Ever since I returned to the world of crocheting almost a year ago I have become a bit obsessed. I’ve wanted to explore all the different hooks that were available to me; different patterns, and especially the different yarns.
My family has gotten to the point where they want to ban me from being able to buy more yarn (good thing I know some of my favorites to buy online 😂). However, the one thing I hadn’t really tried was smaller, more artisan style yarns.
Most of the yarn I have in my stash comes in the traditional skein – where I can either find the end and pull my working yarn from the center, or from around the skein itself.
However, I was watching a demonstration on Craftsy and the teacher was talking about using the more artisanal style yarn that is hand dyed…so, of course I wanted to try it.
I went through Craftsy and bought three lots of Cloudborn yarn.
It looked so pretty, and so fancy. I felt like I had really come up in the world. I knew from the Craftsy demonstration that unlike the yarn I was used to purchasing, I couldn’t just start working with this yarn – some care and preparation needed to be taken with this. That really should have been my first clue this style of yarn was not for me…care, patience really aren’t my strengths.
Armed with the 20 second demonstration I had gotten from the online course, I felt prepared to handle. My yarn.
It was with only minimal struggles that I got the knot unraveled and had to figure out how to begin working with it.
And then, I had to figure out what to do with this giant circle thing-y. After a little bit of trial and error, I was able to gain momentum and begin making my ball. It was a little tedious. I had tried preparing regular skeins in the past because I got tired of knots in the middle of my work, but I really don’t have the patience. I just want to pick up and go.
But, all things considered, it wasn’t terribly long and I had my entire skein unraveled and redone as a proper yarn ball, ready to start whatever project I wanted to embark on next.
I was quite pleased. To have struggled so little and it be my first time out. I was queen of the world: Bow before the awesome yarn winder.
The next night, my husband and I were going to binge watch the rest of the season of AMC’s “The Terror” (side note: If you haven’t started watching this limited series, you really need to do so, it is magnificent). And because I wanted to focus on the show more than count stitches in my head for the latest amigurumi I was working on, I thought it would be perfect to put my new killer yarn winding skills to use.
Ironically, hubris and overconfidence is some of what leads to the downfall of the crew of The Terror in the show, and it came to bite me, too.
I should have known things weren’t going to go well when I unwound the knot and already had some tangles. Thinking I could totally sort this out, I thought if I wrap the circle around my feet, there will be less chance of the yarn continuing to get tangled and I’ll be able to create the yarn ball in no time at all.
It was an “A” for effort and a “F” for execution. Almost as soon as I began to work from this position, the yarn got even more twisted and tangled, which lead to me getting more and more frustrated. After all, I had been totally able to rock this my first time out, why would the second time cause issues; shouldn’t that have been in reverse?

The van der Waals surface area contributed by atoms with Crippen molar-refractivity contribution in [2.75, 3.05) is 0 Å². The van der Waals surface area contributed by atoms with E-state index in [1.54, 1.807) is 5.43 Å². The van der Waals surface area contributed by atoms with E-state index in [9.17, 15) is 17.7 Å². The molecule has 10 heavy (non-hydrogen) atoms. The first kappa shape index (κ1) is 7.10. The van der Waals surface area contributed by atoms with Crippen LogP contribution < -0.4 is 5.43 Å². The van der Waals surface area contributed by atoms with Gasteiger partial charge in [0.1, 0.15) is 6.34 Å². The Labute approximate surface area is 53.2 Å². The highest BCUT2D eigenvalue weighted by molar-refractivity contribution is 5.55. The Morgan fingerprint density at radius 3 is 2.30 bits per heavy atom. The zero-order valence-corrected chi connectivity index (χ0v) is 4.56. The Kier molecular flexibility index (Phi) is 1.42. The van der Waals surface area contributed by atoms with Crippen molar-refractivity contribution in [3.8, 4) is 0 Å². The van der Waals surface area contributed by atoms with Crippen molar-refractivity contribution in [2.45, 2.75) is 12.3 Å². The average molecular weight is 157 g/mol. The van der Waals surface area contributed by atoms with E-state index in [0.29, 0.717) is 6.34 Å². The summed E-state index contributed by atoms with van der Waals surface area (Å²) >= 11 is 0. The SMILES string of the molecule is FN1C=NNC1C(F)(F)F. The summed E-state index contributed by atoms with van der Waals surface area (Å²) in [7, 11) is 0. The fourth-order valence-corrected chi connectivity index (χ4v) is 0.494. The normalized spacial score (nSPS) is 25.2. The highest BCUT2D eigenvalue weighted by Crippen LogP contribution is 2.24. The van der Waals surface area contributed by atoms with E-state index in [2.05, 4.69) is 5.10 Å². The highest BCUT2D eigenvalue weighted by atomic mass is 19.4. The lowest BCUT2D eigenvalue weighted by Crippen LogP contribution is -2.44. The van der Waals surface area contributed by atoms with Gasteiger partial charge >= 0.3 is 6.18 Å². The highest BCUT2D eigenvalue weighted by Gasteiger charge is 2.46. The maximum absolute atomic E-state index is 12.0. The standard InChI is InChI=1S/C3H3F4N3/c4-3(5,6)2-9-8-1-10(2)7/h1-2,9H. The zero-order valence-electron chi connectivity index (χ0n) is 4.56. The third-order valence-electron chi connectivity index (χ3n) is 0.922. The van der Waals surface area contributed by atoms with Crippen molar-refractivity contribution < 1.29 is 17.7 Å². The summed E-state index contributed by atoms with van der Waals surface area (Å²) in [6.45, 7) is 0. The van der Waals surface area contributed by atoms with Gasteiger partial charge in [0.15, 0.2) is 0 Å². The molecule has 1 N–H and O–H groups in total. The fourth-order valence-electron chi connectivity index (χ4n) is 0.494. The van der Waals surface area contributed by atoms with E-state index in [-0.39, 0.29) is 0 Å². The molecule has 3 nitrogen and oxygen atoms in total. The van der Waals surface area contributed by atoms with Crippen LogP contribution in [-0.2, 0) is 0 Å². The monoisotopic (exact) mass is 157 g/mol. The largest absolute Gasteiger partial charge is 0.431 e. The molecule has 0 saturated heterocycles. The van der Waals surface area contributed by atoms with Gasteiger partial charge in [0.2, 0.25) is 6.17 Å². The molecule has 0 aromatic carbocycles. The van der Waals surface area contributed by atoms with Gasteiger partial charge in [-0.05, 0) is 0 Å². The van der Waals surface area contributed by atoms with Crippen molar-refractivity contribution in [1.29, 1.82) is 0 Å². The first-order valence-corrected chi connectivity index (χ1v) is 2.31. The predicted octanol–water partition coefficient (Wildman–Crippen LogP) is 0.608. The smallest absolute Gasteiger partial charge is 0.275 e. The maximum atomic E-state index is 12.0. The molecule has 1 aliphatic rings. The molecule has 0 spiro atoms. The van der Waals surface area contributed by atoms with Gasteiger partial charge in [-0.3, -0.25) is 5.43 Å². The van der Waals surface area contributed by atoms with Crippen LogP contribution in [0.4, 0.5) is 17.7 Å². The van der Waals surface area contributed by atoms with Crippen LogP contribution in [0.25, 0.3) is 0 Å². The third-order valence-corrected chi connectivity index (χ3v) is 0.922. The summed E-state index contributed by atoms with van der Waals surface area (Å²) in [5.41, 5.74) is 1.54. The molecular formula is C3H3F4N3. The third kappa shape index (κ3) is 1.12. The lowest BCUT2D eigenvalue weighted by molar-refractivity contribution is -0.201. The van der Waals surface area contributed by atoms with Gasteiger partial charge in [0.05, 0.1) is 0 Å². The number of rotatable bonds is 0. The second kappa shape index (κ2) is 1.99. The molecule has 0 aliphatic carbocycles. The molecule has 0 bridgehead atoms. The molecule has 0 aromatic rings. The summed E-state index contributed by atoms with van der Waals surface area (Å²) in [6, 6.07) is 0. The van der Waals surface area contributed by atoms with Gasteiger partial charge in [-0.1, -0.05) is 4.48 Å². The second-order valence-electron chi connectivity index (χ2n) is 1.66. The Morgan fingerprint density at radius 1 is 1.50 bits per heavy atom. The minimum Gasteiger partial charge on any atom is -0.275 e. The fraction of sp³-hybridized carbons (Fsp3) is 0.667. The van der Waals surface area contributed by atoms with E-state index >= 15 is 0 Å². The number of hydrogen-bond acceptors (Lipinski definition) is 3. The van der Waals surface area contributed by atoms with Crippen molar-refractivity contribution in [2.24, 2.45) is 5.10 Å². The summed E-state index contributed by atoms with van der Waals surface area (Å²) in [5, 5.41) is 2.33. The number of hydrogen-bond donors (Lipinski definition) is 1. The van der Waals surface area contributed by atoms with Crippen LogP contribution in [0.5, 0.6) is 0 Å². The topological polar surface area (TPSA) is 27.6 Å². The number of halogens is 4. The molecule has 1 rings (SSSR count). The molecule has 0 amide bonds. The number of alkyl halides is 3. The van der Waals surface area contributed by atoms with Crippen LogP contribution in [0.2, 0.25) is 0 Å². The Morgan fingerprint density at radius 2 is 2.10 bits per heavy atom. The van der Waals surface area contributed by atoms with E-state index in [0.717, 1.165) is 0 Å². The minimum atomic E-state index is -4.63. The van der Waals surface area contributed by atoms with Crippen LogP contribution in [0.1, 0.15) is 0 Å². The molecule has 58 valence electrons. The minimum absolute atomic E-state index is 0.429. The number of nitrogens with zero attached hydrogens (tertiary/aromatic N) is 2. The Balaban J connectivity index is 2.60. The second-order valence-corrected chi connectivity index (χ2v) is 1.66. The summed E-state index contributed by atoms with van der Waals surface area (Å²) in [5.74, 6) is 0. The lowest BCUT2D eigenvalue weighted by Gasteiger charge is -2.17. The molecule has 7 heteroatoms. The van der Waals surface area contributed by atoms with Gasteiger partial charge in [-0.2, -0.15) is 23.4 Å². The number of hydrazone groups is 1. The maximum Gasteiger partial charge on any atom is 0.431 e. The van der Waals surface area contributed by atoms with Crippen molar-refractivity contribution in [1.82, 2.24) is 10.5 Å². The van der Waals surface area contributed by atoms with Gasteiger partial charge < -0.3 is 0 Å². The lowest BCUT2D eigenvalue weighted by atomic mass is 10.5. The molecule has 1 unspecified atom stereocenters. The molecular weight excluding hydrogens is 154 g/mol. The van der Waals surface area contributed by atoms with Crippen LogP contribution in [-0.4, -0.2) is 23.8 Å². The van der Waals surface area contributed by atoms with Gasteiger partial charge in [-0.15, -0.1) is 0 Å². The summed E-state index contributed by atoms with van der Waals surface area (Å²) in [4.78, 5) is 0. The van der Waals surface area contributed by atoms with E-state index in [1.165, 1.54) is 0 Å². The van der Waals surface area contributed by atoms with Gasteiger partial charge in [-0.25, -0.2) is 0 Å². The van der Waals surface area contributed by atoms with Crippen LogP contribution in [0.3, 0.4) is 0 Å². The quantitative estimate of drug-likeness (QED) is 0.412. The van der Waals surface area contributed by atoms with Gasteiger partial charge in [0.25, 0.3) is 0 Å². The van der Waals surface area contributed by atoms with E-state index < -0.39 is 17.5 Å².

Trying not to let myself get too flustered, I took the yarn from around my feet and laid it in my lap like I had done with the previous knot and started again. But either I had already caused too much damage and gotten things tied up worse than I thought, or this lot had been created differently, but the mess continued to gather in my lap…further jangling my nerves.
After about two hours, during which I saw almost none of the show (I would have been better off crocheting and counting stitches), I was left with a mangled pile of yarn. I called a temporary truce and went to bed. Next morning I woke up and decided to get a fresh start. I tried to be as patient as I could – slowly undoing knots, easing the free yarn to join my itsy-witsy yarn ball. After another two hours, I had ended up with something that looked more like an avant-garde shawl, or a rejected web design from “Charlotte’s Web.”
And it was at that time that I conceded defeat. I snipped the strand that I had been working with so that I could salvage a small ball of yarn, but that may be all that I save. The ends of the yarn are trapped somewhere in that muddled mayhem: The more I try to find them, the deeper they retreat. I don’t often concede, but this was just a bit out of my depth; plus, I was just getting more annoyed as I tried to untangle it (again, no patience).
I haven’t entirely thrown in the towel – the yarn barf lump is sitting next to my work station (I swear it is mocking me). I also think the first knot unraveled so nicely and worked up so quickly to lull me into a false sense of security so I would get over cocky with my actions. The sad thing is I still have one more knot of yarn that I have not even touched yet that I’m now terrified to begin working with…I don’t want to mess that up, too.
In the end, I guess I should chalk the whole encounter up to a learning experience and try to move on…and find as many Craftsy and YouTube demonstrations for how to unravel these damn things as possible.